What does a bitless bridle do, compared to an average bridle?
Just something I was curious about, what do people use bitless bridles for? Why wouldn't they use a halter? Can you use them in shows?
There are many different types of bitless bridles - sidepulls, mechanical hackamores, crossunder bitless bridles, bosals and all the deviations of these types... All work and can be used differently, just as different types of bits function differently. For example, I use a Little S hackamore, because my horse in particular enjoys and responds well to poll pressure, and I like the more precise feel that a hackamore gives me comparing to just a halter.
What types of showing are you interested in - Western, English?..
I'm interested in either! Im an english rider, but Im curious about both :)
bitless bridles use pressure points on the head for control, bitted bridles use pressure in the mouth (and sometimes the poll).
I changed from bitted to bitless bridle years ago because my horse had to have oral surgery and I wasn't allowed to use a bit for 6-9 months. I started riding her in a halter after her operation and she went really well. However, I only rode her on the property because I wasn't sure of the legal and safety implications of riding a horse in a halter on the road.
So I tried out a cross-under bridle, and have never used a bit since on any of my horses. That's not to say that I wouldn't revert to a bitted bridle if I had a horse that worked better for me in one, but for now, we're good!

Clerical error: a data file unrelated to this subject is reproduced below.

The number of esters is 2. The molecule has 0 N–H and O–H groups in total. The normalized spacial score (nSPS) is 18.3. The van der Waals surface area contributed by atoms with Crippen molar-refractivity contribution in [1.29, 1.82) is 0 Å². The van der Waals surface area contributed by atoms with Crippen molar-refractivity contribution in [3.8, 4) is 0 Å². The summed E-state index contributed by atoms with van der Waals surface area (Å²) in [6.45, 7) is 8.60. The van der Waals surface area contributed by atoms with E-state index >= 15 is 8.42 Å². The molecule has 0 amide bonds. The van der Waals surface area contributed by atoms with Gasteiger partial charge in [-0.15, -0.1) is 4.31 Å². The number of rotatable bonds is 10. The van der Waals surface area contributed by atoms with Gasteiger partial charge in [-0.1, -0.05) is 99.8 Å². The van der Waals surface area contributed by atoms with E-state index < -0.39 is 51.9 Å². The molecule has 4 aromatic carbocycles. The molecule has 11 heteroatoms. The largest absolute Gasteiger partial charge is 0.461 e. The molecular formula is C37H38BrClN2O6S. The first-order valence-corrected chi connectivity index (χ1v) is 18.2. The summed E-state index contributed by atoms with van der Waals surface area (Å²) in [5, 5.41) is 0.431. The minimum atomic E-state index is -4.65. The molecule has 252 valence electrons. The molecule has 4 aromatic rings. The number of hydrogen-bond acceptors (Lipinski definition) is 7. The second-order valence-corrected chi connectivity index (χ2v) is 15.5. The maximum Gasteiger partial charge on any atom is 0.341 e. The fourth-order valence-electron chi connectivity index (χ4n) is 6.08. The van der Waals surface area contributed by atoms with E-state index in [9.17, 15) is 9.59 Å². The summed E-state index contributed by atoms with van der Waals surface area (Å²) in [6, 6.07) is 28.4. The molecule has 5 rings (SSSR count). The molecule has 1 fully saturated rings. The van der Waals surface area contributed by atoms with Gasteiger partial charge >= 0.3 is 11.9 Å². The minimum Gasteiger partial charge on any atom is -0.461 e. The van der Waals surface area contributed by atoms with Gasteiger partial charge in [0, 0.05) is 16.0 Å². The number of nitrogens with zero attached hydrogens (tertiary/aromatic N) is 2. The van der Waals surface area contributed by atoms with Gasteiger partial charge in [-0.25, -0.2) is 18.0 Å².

I decided to try 'bitless' on my horse after I jumped on bareback one day with just a halter and lead. He responded amazingly to my one rein stops, which he had almost always ignored when bitted.
The next day I attached the reins to his halter, and he is a different horse. In the past he was a school horse and I wouldn't be surprised if he has a bad mouth as a result, especially since he tends to gape to avoid bit contact. With the halter, he turns on a dime, stops on command, backs up (which he does very reluctantly when bitted), and really pays attention. I rode him in a bit again the other day, and it was a fight the entire time.
Whilst I could continue riding in his halter, I am going to invest in a rope riding halter A) because I can B) because his halter isn't exactly high quality, and the thought of it breaking during a ride is worrying and C) because the reins sit really oddly. Plus, it's annoying to have to attach the reins for every ride. I'll also get the added benefit of pressure points from the knots, just to give a little extra control.
Tracer, a rope halter is fine if you can find one of the older styles with no knots. The knots can cause facial nerve damage. I'm sure you've noticed there's not big layer of fat there. Hamilton makes a double thick soft feel nylon halter with an adjustable noseband which prevents the noseband from crawling up the horse's face. Other's make the adjustable but none felt as nice as the Hamilton.
I started my little boy in a basic side-pull because it was just simpler than introducing the bit at the time. After a lot of halter work and side-pull work, we moved to bit, and IMO, it was easier to transition because he already knew everything, and just needed to translate to the bit.
I use a Nurtural Bitless Bridle with my Walking horse because that one in particular uses chin and poll pressure which more resembles the pressure of a shanked bit, and helps him tuck a bit more than the side pull. I ride him bareback with it all the time- we do all the same things we can do with a bit :)
A bosal is allowed in western shows for a horse 5 and under after that they have to be bridled. In English, as far as I know, for flat classes & hunter, no bitless bridles, as for jumpers, I haven't checked the rules but I will & get back. This would be for Equine Canada sanctioned competitions. The reason bitless bridles are not permitted in English is because a horse must be on bit and collected, something not achieved bitless.
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Thanks for all the responses! :-)
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